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I’ll admit, when I learned that the robot soldiers in the future world depicted in Outside the Wire were called Gumps, I dearly wanted one of them to intone: “Stupid is as stupid does.”
Alas, these Gumps don’t talk. But that’s OK; the human characters do enough chatting to make up for their silence. Outside the Wire features two writers, Rowan Athale and video-game scripter Rob Yescombe, but the movie might have been better with half the authors and 50% less dialogue.
This is a film where people repeat things like: “You just disobeyed a direct order!” Or: “If Koval finds the nukes, it’s the end of the world as we know it!” Or my favourite, when one character says they’re leaving at dawn. “Dawn?” says another, looking at his watch. “But that’s – now!”
British actor Damson Idris plays the watch-checking Lieutenant Thomas Harp, a drone pilot who in the opening scene disobeys a direct order (wouldn’t you know?) and fires a missile that takes out an enemy rocket launcher but also kills two U.S. soldiers.
Nearly court-martialed, he is instead sent to the war zone in question and paired with Leo (Anthony Mackie, Avenger’s Falcon), a tough-talking army captain who’s trying to track down some nuclear weapons and the launch codes before they fall into the hands of warlord Viktor Koval. And if Koval finds the nukes, it’s the end of the world as we know it.
The movie was directed by Sweden’s Mikael Håfström, whose English-language credits include the 2013 Schwarzenegger/Stallone thriller Escape Plan . The year is 2036, which is just far enough out to suggest that androids might be a possibility, but not so far that you need to worry about any other period design – clothing, cars, guns and machismo are still pretty much what they were in 2020.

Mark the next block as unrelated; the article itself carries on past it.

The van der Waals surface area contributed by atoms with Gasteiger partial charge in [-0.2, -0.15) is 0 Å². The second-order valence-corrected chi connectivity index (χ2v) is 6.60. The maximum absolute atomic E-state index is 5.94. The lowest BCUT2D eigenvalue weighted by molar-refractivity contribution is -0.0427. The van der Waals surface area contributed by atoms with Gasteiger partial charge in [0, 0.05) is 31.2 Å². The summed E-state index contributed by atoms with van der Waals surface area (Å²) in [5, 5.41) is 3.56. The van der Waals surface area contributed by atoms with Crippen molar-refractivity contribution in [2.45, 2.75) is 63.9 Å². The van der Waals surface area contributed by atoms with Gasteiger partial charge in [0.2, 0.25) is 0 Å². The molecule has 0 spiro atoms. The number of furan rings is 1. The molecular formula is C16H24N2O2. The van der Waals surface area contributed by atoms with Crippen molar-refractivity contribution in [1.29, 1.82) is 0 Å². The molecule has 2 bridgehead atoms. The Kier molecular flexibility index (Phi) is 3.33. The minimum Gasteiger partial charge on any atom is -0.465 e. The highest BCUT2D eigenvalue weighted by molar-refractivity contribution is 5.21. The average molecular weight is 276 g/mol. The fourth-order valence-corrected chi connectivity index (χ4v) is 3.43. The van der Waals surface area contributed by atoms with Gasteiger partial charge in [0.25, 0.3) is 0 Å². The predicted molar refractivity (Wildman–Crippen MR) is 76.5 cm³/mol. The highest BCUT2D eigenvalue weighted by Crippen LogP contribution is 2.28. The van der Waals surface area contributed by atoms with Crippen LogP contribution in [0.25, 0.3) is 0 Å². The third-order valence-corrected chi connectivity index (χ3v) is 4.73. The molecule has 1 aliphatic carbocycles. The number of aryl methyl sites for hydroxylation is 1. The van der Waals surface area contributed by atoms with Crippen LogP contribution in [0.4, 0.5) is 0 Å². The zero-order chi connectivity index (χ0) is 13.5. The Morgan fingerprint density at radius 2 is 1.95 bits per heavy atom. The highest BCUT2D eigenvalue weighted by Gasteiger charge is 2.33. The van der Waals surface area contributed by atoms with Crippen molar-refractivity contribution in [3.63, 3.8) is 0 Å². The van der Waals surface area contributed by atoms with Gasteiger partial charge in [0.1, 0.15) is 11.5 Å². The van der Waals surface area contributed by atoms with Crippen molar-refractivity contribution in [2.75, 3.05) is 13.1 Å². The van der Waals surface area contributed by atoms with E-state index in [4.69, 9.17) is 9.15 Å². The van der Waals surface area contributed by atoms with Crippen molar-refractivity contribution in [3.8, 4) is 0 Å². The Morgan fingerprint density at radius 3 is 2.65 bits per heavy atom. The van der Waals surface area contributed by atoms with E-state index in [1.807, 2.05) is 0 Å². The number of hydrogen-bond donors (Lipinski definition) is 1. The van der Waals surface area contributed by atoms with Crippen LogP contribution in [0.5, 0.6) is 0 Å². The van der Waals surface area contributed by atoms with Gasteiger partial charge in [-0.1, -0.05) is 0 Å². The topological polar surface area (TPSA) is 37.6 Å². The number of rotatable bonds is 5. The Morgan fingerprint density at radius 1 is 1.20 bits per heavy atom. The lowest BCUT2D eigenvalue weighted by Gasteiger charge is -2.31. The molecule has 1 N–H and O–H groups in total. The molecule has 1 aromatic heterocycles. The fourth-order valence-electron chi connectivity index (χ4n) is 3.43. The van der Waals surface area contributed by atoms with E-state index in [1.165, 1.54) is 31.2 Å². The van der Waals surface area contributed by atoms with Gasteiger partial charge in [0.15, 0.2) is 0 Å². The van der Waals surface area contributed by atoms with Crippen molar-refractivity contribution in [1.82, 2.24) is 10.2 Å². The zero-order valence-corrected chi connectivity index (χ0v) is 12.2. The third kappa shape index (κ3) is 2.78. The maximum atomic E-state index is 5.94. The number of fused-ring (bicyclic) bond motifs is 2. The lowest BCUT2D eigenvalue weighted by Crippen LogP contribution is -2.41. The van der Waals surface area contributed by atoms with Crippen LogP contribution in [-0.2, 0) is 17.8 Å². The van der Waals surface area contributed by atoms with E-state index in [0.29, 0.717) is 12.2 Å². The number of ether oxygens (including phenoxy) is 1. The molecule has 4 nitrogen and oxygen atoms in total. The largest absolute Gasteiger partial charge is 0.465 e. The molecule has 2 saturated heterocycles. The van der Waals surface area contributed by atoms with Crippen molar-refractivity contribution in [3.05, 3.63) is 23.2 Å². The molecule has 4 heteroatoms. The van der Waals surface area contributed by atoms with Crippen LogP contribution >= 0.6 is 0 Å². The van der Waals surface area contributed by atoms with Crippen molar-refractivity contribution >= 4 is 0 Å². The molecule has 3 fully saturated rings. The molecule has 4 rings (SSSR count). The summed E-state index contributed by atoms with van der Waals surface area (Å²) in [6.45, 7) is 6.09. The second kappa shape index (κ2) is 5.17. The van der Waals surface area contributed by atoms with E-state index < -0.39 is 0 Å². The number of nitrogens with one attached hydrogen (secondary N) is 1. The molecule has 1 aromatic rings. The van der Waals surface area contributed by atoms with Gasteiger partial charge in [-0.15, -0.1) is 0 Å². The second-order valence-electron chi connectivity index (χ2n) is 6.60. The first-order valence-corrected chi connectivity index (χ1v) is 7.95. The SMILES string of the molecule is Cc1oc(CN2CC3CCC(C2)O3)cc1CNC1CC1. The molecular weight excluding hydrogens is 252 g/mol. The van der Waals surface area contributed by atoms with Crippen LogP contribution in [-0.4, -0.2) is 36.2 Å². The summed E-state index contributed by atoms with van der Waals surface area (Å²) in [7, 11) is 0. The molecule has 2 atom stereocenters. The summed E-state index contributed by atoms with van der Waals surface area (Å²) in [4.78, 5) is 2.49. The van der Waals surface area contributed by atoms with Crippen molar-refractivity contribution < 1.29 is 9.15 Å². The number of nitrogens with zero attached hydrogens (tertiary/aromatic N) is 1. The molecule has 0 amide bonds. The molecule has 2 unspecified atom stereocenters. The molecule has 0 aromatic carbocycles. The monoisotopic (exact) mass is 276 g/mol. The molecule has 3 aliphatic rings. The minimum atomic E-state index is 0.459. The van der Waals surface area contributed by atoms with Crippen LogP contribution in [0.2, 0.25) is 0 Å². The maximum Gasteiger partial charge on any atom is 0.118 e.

We also get that thing where Hungary stands in for a fictional Eastern European locale, this one called Krasny, which no doubt sounds convincingly foreign to American ears. We even see it on a map, wedged between Ukraine and Russia. No wonder people are fighting over it – it wasn’t even there 15 years earlier!
It’s all very generic, from the Krasnian baddie played by Pikou Asbaek to the cynical aid worker (Emily Beecham) and the commanding officer with a grudge (Michael Kelly). And there are plenty of combat scenes involving Mackie, whose character has some mad fighting skills.
There’s also a little bit of philosophy thrown into the mix; some interesting notions about the role played by autonomous fighting machines in current and future warfare, and of what a truly intelligent A.I. might decide to do about it. But it’s too little and far too late in the movie’s two-hour runtime to make getting there worthwhile. Stupid is as stupid does. And Outside the Wire does a lot of stupid.
Outside the Wire is available Jan. 15 on Netflix.
1.5 stars out of 5
Copyright Postmedia Network Inc., 2021